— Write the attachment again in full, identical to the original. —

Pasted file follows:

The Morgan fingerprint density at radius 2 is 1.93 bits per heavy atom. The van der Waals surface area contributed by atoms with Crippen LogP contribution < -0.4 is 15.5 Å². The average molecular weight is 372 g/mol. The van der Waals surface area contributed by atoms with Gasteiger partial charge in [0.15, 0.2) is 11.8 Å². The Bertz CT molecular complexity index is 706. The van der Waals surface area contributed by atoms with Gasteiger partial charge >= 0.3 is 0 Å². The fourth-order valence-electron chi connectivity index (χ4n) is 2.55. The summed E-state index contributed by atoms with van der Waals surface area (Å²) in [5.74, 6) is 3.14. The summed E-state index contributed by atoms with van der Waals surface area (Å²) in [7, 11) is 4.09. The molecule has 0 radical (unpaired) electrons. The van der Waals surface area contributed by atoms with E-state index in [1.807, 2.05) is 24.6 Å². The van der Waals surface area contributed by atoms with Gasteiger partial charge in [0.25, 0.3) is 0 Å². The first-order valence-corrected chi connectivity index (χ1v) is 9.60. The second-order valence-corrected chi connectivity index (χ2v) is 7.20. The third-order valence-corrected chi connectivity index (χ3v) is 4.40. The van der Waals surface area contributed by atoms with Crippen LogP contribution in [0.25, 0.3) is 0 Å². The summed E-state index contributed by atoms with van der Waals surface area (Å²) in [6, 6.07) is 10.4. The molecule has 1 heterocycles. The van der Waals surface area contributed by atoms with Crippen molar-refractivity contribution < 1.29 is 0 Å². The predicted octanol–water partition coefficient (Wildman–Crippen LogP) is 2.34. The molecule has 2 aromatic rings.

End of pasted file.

The Morgan fingerprint density at radius 2 is 1.93 bits per heavy atom. The van der Waals surface area contributed by atoms with Crippen LogP contribution < -0.4 is 15.5 Å². The average molecular weight is 372 g/mol. The van der Waals surface area contributed by atoms with Gasteiger partial charge in [0.15, 0.2) is 11.8 Å². The Bertz CT molecular complexity index is 706. The van der Waals surface area contributed by atoms with Gasteiger partial charge >= 0.3 is 0 Å². The fourth-order valence-electron chi connectivity index (χ4n) is 2.55. The summed E-state index contributed by atoms with van der Waals surface area (Å²) in [5.74, 6) is 3.14. The summed E-state index contributed by atoms with van der Waals surface area (Å²) in [7, 11) is 4.09. The molecule has 0 radical (unpaired) electrons. The van der Waals surface area contributed by atoms with E-state index in [1.807, 2.05) is 24.6 Å². The van der Waals surface area contributed by atoms with Gasteiger partial charge in [0.25, 0.3) is 0 Å². The first-order valence-corrected chi connectivity index (χ1v) is 9.60. The second-order valence-corrected chi connectivity index (χ2v) is 7.20. The third-order valence-corrected chi connectivity index (χ3v) is 4.40. The van der Waals surface area contributed by atoms with Crippen LogP contribution in [0.25, 0.3) is 0 Å². The summed E-state index contributed by atoms with van der Waals surface area (Å²) in [6, 6.07) is 10.4. The molecule has 1 heterocycles. The van der Waals surface area contributed by atoms with Crippen molar-refractivity contribution < 1.29 is 0 Å². The predicted octanol–water partition coefficient (Wildman–Crippen LogP) is 2.34. The molecule has 2 aromatic rings.